Blair Smith: The rea­sons for its intro­duc­tion are to improve the safe­ty of pre­scrib­ing at a pop­u­la­tion lev­el, to min­imise the risk of peo­ple who are obtain­ing the drug and tak­ing high­er dos­es than nec­es­sary, or peo­ple who are per­haps even divert­ing the drug to the streets, or to min­imise the risks of the increase in drug-relat­ed deaths that have been asso­ci­at­ed with gabapentin and pre­ga­balin. So, it’s done for patient safe­ty rea­sons. It isn’t done to pun­ish peo­ple who are obtain­ing ben­e­fit from the drug, tak­en for the cor­rect indi­ca­tions. It’s impor­tant to state, at this stage, that gabapentin and pre­ga­balin are actu­al­ly very use­ful drugs for treat­ing par­tic­u­lar­ly neu­ro­path­ic pain. And any­body who is tak­ing these drugs and deriv­ing ben­e­fit from them, for their neu­ro­path­ic pain, should­n’t be con­cerned because they are going to con­tin­ue to be avail­able. And they are going to be able to get their drugs and the med­i­cines when they need them.

Evans: But the chron­ic pain patient com­mu­ni­ties are very dis­turbed by this, very upset by this. Explain why.

Blair Smith: Well, I think because of the pub­lic­i­ty that’s attached to it, and because of the per­ceived – and in some cas­es – maybe actu­al slight increase in dif­fi­cul­ty with get­ting pre­scrip­tions, I can under­stand that peo­ple who are obtain­ing great relief from their very dis­tress­ing neu­ro­path­ic pain will be con­cerned that this is going to be tak­en away from them. And that was real­ly what I was mean­ing before: they should­n’t be con­cerned about that because they’re going to con­tin­ue to be avail­able through the same routes as before, nor­mal­ly through their gen­er­al practitioner.

I think there’s prob­a­bly also con­cern that, because of the pub­lic­i­ty attached to it and oth­er pub­lic­i­ty sur­round­ing the iden­ti­fied increased in pre­scrib­ing rates, that there’s a per­ceived stig­ma attached to it. They per­ceive that they are being per­ceived as drug addicts, I suppose.

Evans: It’s almost like crim­i­nal­is­ing them.

Blair Smith: Yes, well, I can under­stand why that per­cep­tion goes ahead. Cer­tain­ly, there isn’t that per­cep­tion with­in the med­ical com­mu­ni­ty and with­in the health­care pro­fes­sion­al com­mu­ni­ty, for whom any­one who’s obtain­ing ben­e­fit from gabapentin or pre­ga­balin, usu­al­ly for neu­ro­path­ic pain should cer­tain­ly con­tin­ue to get them with­out any prob­lem or issue.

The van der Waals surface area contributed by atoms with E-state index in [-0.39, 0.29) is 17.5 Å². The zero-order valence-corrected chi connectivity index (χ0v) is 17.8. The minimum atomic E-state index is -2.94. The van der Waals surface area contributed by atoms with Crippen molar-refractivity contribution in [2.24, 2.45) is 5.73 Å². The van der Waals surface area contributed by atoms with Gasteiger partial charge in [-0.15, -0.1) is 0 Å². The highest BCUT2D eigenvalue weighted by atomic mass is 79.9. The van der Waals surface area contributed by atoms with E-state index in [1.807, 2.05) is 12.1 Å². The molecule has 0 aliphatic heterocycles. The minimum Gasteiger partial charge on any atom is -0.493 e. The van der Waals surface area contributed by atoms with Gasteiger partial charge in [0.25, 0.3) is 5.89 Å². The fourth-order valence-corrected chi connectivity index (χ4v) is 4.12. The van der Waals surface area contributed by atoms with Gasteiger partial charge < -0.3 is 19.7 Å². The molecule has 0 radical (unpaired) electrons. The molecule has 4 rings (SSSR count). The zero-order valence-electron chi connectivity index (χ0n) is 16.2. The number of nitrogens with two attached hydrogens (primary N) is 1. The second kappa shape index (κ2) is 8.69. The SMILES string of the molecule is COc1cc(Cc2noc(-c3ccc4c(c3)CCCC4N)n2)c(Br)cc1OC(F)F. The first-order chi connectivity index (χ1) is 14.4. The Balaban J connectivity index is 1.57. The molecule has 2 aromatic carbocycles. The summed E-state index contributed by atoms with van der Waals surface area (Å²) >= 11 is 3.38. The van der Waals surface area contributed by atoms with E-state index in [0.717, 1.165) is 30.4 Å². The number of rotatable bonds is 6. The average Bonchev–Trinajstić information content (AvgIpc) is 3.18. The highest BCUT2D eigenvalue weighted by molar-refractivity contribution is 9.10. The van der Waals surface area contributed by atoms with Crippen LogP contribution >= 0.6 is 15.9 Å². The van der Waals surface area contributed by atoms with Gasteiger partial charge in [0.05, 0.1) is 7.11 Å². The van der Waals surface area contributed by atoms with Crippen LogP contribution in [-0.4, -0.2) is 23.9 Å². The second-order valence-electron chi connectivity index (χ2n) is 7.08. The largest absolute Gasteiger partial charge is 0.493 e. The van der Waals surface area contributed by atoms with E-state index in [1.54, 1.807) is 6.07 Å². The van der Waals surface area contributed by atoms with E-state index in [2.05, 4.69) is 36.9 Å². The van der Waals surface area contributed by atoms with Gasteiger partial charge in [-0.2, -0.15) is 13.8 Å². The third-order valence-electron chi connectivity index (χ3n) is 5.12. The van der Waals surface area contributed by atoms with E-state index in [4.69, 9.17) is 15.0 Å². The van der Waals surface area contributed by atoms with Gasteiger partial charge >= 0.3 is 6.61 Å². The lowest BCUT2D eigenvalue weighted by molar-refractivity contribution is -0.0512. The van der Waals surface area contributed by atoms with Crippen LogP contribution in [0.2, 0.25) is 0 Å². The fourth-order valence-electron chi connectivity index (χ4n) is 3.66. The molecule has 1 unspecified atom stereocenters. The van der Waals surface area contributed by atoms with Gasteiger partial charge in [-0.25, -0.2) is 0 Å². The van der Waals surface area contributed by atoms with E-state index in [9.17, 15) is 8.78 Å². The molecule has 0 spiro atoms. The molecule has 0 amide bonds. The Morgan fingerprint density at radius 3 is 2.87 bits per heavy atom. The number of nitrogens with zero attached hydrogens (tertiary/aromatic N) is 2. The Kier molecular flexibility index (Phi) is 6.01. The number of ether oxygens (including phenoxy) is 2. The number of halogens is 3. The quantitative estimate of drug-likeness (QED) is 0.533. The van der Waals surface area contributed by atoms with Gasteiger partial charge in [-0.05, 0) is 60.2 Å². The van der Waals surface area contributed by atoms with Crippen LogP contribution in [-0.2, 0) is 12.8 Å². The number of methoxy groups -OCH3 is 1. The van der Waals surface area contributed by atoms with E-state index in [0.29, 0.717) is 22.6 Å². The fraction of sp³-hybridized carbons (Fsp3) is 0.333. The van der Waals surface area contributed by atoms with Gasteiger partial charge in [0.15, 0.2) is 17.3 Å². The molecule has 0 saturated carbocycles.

Evans: Are they addictive?

Blair Smith: If you read the press, there’s an assump­tion that they are addic­tive, but I have yet to read any evi­dence of their addic­tive­ness, and that’s research that needs to be done. We’ve been dis­cussing that with col­leagues in Dundee. It’s not even clear what the effect of them is, oth­er than pain relief. There clear­ly is some effect to make them valu­able cur­ren­cy on the street and in pris­ons. We think it might be to do with poten­tial­ly enhanc­ing the effect of opi­oids tak­en at the same time. That’s the – that’s the the­o­ry. So, if you’re tak­ing an opi­oid, whether it’s hero­in or mor­phine or Tra­madol, what­ev­er, if you’re tak­ing that in order to gen­er­ate plea­sur­able sen­sa­tions, [such as] eupho­ria, there may be an addi­tive effect of gabapentin [or] pre­ga­balin [can] pro­long [the effect] or [reduces] the dose of the opi­oid that you need to take in order to gain the same euphor­ic effect. But by them­selves, I don’t know of any evi­dence to say that the gabapentin or pre­ga­balin are addic­tive. If you’re tak­ing a strong opi­oid, such as mor­phine, there’s a thing called tol­er­ance which often devel­ops, which means that the effect that you have at a cer­tain dose reduces in terms of its pain relief, so you have to take a slight­ly high­er dose to get the same effect. And that keeps going so, poten­tial­ly, you could keep hav­ing to increase your dose and then you find your­self in a very high dose and unable to come off it because a depen­den­cy has set in. I’ve not seen that with gabapentin or pre­ga­balin, and I’ve not read any evi­dence of it. Once you reach the dose of pre­ga­balin that is most effec­tive for your pain, then that dose can remain sta­ble, with the same effect, for long term.